The presence of Amalie Bruun in the black metal scene has probably resulted in as much discussion about non-musical factors as it has about the actual sounds of Myrkur. The basement-dwelling masses feel as if she is an interloper and a fraud (probably is), and thus Does Not Belong. (News flash: somewhat by design, black metal is rife with frauds.) Those that like to try-hard their way to an Open Minded Image are vocal about their support for Bruun, sometimes with little analysis of the music itself. And this isn’t even touching on the gender connotations of it all; you might not know it, but black metal tends to attract some rather insecure males to its masses.
Label: Relapse Records.
Sophomore full length Mareridt, while an improvement over the earlier material due to a heightened focus on Bruun’s singing and less emphasis on metal, is largely the same story. This is mostly shine over substance, and ultimately shallow music from a promising artist.
Mareridt tries to trick you into thinking otherwise, however. The opening title track starts things in decidedly unmetal territory (typically the album’s best material), as Bruun’s haunting voice pierces the hazy distance, sounding like Dead Can Dance filtered through a foggy morning in a northern Europe countryside. “Måneblôt” then bursts forth with harsh black metal that works in spite of Bruun’s rather average harsh delivery, swapping blasts for soaring clean vocals and passages of violin, and eventually arrives at what appears to be a very nice chorus… only to immediately stop.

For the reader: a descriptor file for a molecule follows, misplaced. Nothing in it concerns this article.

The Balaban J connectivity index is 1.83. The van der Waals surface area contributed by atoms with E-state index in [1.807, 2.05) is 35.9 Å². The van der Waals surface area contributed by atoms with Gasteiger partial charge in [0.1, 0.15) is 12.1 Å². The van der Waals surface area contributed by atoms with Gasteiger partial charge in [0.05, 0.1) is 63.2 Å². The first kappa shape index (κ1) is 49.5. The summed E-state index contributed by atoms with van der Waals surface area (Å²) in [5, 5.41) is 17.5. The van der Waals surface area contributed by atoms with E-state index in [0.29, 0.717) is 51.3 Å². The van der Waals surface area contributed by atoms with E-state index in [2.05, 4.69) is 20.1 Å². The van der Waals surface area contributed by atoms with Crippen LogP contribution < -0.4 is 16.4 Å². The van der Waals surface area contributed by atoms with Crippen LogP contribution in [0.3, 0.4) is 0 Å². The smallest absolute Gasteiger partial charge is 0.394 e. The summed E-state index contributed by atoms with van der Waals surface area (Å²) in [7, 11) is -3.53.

This is the primary issue throughout the album. The barely metal “Funeral” has a massive atmosphere that is given very little time to develop, seemingly stopping mid-melody. The heavier “Ulvinde” paints some gorgeous, wide strokes with Bruun’s voice, but likewise stops before these nice ideas can make something out of their surroundings. On “The Serpent,” where the individual ingredients are probably greatest on the album, the result of this undeveloped vision is particularly damning. The song uses metal as only a slight accompaniment under some great, entrancing melodies from Bruun, but after a piano passage hints that the song is going to become something truly great, it too just stops, like an engaging TV show canceled ¾ of the way through the first season.
Nearly all of Mareridt is an exhausting lesson in how to not provide resolution, and unless Bruun learns to write complete songs, this isn’t going to change. With all of the conversation surrounding the project, however, there is little reason for her to have any urgency in this department. Plenty of people are going to hear this purely due to exposure, and the shallow thrills are surely there. But dig deeper — both into this album and the greater underground — and the limitations of Myrkur become clear. There are far too many superior and similar albums to justify spending much time with Mareridt, Bruun’s great voice be damned.